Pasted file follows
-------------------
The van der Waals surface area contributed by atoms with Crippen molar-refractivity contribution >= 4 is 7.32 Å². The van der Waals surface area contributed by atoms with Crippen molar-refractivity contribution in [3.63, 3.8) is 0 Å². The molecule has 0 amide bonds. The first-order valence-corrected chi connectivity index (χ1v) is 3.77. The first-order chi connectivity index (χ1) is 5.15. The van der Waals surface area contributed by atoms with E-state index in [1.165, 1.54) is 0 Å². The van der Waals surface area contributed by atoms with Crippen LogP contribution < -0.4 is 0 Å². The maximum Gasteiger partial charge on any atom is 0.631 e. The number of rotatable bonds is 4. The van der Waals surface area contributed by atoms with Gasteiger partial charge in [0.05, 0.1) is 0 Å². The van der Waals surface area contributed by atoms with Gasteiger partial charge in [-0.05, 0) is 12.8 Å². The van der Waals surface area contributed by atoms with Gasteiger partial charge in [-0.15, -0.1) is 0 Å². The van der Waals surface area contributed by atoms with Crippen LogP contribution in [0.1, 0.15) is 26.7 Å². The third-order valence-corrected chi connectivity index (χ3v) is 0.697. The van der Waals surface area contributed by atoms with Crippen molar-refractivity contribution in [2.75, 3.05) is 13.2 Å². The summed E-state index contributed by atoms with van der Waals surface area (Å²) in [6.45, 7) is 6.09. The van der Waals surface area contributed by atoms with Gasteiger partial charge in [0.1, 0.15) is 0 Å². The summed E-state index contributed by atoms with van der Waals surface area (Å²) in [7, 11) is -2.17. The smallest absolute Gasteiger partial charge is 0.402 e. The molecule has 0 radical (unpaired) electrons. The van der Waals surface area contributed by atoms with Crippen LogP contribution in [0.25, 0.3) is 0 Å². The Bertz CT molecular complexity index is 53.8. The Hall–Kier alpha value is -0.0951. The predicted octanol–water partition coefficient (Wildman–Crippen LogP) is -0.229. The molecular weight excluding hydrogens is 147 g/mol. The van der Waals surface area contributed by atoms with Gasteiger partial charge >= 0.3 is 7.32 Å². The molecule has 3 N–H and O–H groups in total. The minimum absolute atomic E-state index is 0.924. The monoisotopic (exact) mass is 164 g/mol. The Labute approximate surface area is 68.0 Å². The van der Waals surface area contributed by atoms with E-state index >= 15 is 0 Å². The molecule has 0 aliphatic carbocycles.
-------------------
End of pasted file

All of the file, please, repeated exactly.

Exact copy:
The van der Waals surface area contributed by atoms with Crippen molar-refractivity contribution >= 4 is 7.32 Å². The van der Waals surface area contributed by atoms with Crippen molar-refractivity contribution in [3.63, 3.8) is 0 Å². The molecule has 0 amide bonds. The first-order valence-corrected chi connectivity index (χ1v) is 3.77. The first-order chi connectivity index (χ1) is 5.15. The van der Waals surface area contributed by atoms with E-state index in [1.165, 1.54) is 0 Å². The van der Waals surface area contributed by atoms with Crippen LogP contribution < -0.4 is 0 Å². The maximum Gasteiger partial charge on any atom is 0.631 e. The number of rotatable bonds is 4. The van der Waals surface area contributed by atoms with Gasteiger partial charge in [0.05, 0.1) is 0 Å². The van der Waals surface area contributed by atoms with Gasteiger partial charge in [-0.05, 0) is 12.8 Å². The van der Waals surface area contributed by atoms with Gasteiger partial charge in [-0.15, -0.1) is 0 Å². The van der Waals surface area contributed by atoms with Crippen LogP contribution in [0.1, 0.15) is 26.7 Å². The third-order valence-corrected chi connectivity index (χ3v) is 0.697. The van der Waals surface area contributed by atoms with Crippen molar-refractivity contribution in [2.75, 3.05) is 13.2 Å². The summed E-state index contributed by atoms with van der Waals surface area (Å²) in [6.45, 7) is 6.09. The van der Waals surface area contributed by atoms with Gasteiger partial charge in [0.1, 0.15) is 0 Å². The summed E-state index contributed by atoms with van der Waals surface area (Å²) in [7, 11) is -2.17. The smallest absolute Gasteiger partial charge is 0.402 e. The molecule has 0 radical (unpaired) electrons. The van der Waals surface area contributed by atoms with Crippen LogP contribution in [0.25, 0.3) is 0 Å². The Bertz CT molecular complexity index is 53.8. The Hall–Kier alpha value is -0.0951. The predicted octanol–water partition coefficient (Wildman–Crippen LogP) is -0.229. The molecular weight excluding hydrogens is 147 g/mol. The van der Waals surface area contributed by atoms with Gasteiger partial charge >= 0.3 is 7.32 Å². The molecule has 3 N–H and O–H groups in total. The minimum absolute atomic E-state index is 0.924. The monoisotopic (exact) mass is 164 g/mol. The Labute approximate surface area is 68.0 Å². The van der Waals surface area contributed by atoms with E-state index >= 15 is 0 Å². The molecule has 0 aliphatic carbocycles.